• Composite outcome of stroke, transient ischemic attack (TIA), heart failure, acute coronary syndrome, death
  • Secondary:
    • Composite of death, stroke, or TIA
    • Acute coronary syndrome
    • New heart failure


  • 30,278 patient data analyzed:
    • 14,717 (48.6%) had elevated BP readings
    • 10,732 (72.9%) did not have a prior diagnosis of hypertension
  • Patient with BP ≥ 140/90 more likely:
    • Older
    • Men
    • Lower acuity in Canadian Triage and Acuity Scale (less urgent complaints)
    • Prior history of hypertension, diabetes, or CAD

All Patients with elevated BP (14,717)

  • 70.4% were treated in outpatient follow up within one month
  • 31.4% were prescribed antihypertensive medications within 90 d of discharge

Patients without history of hypertension with elevated BP (10,732)

  • 65.8% were treated in outpatient follow up within one month
  • 13.9% were prescribed a new antihypertensive medications within 90 d of discharge

In patients with BP ≥160/100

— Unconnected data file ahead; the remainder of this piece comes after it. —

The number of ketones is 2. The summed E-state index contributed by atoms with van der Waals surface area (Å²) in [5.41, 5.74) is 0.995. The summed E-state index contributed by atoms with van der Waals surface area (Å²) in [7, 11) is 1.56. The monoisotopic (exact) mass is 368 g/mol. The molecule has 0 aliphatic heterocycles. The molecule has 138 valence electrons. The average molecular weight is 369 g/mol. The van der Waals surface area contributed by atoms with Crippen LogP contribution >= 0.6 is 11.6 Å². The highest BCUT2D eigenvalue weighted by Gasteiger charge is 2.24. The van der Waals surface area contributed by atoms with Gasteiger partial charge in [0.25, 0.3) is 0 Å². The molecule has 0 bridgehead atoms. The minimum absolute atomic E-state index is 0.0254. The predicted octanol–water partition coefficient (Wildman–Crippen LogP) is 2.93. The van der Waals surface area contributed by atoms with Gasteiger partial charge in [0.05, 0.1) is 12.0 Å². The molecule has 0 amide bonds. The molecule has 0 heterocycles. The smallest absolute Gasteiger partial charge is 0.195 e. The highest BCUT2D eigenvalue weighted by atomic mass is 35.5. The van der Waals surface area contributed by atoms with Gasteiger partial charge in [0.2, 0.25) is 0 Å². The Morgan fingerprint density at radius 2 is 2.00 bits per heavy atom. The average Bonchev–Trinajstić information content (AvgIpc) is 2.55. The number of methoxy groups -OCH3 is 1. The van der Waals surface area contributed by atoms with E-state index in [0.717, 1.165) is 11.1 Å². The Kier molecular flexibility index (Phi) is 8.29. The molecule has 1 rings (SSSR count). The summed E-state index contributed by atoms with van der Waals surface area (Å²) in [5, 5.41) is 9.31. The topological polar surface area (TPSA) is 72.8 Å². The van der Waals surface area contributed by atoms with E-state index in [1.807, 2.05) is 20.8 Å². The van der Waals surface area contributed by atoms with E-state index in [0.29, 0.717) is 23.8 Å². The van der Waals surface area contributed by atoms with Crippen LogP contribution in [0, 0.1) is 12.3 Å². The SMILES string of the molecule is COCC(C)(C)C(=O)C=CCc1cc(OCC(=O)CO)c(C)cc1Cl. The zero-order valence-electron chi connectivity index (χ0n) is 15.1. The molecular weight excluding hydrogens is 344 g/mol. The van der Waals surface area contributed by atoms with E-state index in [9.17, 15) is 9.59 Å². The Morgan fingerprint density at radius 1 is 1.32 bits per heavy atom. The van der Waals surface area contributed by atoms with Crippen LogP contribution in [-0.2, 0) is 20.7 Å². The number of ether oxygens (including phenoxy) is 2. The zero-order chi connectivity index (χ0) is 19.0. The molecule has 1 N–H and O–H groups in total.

• 67.5% were treated in outpatient follow up within one month
  • 25.0% were prescribed a new antihypertensive medication within 90d of discharge
  • 26.1% were diagnosed with chronic hypertension or prescribed antihypertensive therapy in other clinical settings within 2 years
  • More likely than BP group (120–139)/(80–89) to meet composite outcome of stroke, transient ischemic attack (TIA), heart failure, acute coronary syndrome, death:
    • Subsequent 1 year: 3.3% vs 2.5%
    • Subsequent 2 years: 5.9% vs 3.8%
  • NO STATISTICALLY  SIGNIFICANT ELEVATION IN RISK when adjusted for age, sex, diabetes, atrial fibrillation, and prior cardiovascular disease

Patients with history of hypertension with elevated BP

  • Higher rates of death stroke, acute coronary syndrome, and heart failure in all groups than patients without a diagnosis of hypertension who presented in the same BP range
  • NO STATISTICALLY  SIGNIFICANT ELEVATION IN RISK when adjusted for age, sex, diabetes, atrial fibrillation, and prior cardiovascular disease


  • Large heterogeneous group of ED patients
  • Used a reliable comprehensive national data registry to obtain data
  • Primary and secondary outcomes were patient-oriented
  • Inclusion criteria were broad


  • Single-center, urban, tertiary care ED, Canadian study
  • Canada has universal healthcare not present in the US and therefore may not reflect all clinical practice
  • Used single BP reading taken at triage which may not account for false readings both high and low
  • Primary endpoint was a composite 
    • All components are not equal and the spectrum is broad
      • Death is not equal to angina or TIA